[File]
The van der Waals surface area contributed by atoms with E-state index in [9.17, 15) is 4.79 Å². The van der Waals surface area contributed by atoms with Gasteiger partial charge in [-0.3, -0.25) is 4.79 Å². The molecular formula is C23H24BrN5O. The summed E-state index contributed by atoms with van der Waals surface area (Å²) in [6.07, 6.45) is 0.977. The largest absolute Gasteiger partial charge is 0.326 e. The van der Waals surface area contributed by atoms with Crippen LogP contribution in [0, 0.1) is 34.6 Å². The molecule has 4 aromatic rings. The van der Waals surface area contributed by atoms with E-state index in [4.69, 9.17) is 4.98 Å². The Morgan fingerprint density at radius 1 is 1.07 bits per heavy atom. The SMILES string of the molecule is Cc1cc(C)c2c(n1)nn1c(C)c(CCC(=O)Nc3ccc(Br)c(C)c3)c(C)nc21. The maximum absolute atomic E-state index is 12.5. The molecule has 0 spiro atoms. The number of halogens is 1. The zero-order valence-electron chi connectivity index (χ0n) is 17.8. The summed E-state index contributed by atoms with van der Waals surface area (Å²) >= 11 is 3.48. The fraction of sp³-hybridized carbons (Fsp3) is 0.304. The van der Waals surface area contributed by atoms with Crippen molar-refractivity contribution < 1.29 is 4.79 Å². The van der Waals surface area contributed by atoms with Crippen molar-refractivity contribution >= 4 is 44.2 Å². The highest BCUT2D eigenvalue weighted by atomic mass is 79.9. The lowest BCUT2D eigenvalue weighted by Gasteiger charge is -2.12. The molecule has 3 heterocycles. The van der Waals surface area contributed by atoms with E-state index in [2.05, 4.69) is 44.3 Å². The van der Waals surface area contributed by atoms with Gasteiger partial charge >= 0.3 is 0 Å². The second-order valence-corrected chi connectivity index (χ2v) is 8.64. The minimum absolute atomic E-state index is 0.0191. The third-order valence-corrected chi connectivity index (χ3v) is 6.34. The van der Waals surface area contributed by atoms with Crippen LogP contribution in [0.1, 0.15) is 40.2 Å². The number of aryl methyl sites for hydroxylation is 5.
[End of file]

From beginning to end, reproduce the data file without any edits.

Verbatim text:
The van der Waals surface area contributed by atoms with E-state index in [9.17, 15) is 4.79 Å². The van der Waals surface area contributed by atoms with Gasteiger partial charge in [-0.3, -0.25) is 4.79 Å². The molecular formula is C23H24BrN5O. The summed E-state index contributed by atoms with van der Waals surface area (Å²) in [6.07, 6.45) is 0.977. The largest absolute Gasteiger partial charge is 0.326 e. The van der Waals surface area contributed by atoms with Crippen LogP contribution in [0, 0.1) is 34.6 Å². The molecule has 4 aromatic rings. The van der Waals surface area contributed by atoms with E-state index in [4.69, 9.17) is 4.98 Å². The Morgan fingerprint density at radius 1 is 1.07 bits per heavy atom. The SMILES string of the molecule is Cc1cc(C)c2c(n1)nn1c(C)c(CCC(=O)Nc3ccc(Br)c(C)c3)c(C)nc21. The maximum absolute atomic E-state index is 12.5. The molecule has 0 spiro atoms. The number of halogens is 1. The zero-order valence-electron chi connectivity index (χ0n) is 17.8. The summed E-state index contributed by atoms with van der Waals surface area (Å²) >= 11 is 3.48. The fraction of sp³-hybridized carbons (Fsp3) is 0.304. The van der Waals surface area contributed by atoms with Crippen molar-refractivity contribution < 1.29 is 4.79 Å². The van der Waals surface area contributed by atoms with Crippen molar-refractivity contribution >= 4 is 44.2 Å². The highest BCUT2D eigenvalue weighted by atomic mass is 79.9. The lowest BCUT2D eigenvalue weighted by Gasteiger charge is -2.12. The molecule has 3 heterocycles. The van der Waals surface area contributed by atoms with E-state index in [2.05, 4.69) is 44.3 Å². The van der Waals surface area contributed by atoms with Gasteiger partial charge >= 0.3 is 0 Å². The second-order valence-corrected chi connectivity index (χ2v) is 8.64. The minimum absolute atomic E-state index is 0.0191. The third-order valence-corrected chi connectivity index (χ3v) is 6.34. The van der Waals surface area contributed by atoms with Crippen LogP contribution in [0.1, 0.15) is 40.2 Å². The number of aryl methyl sites for hydroxylation is 5.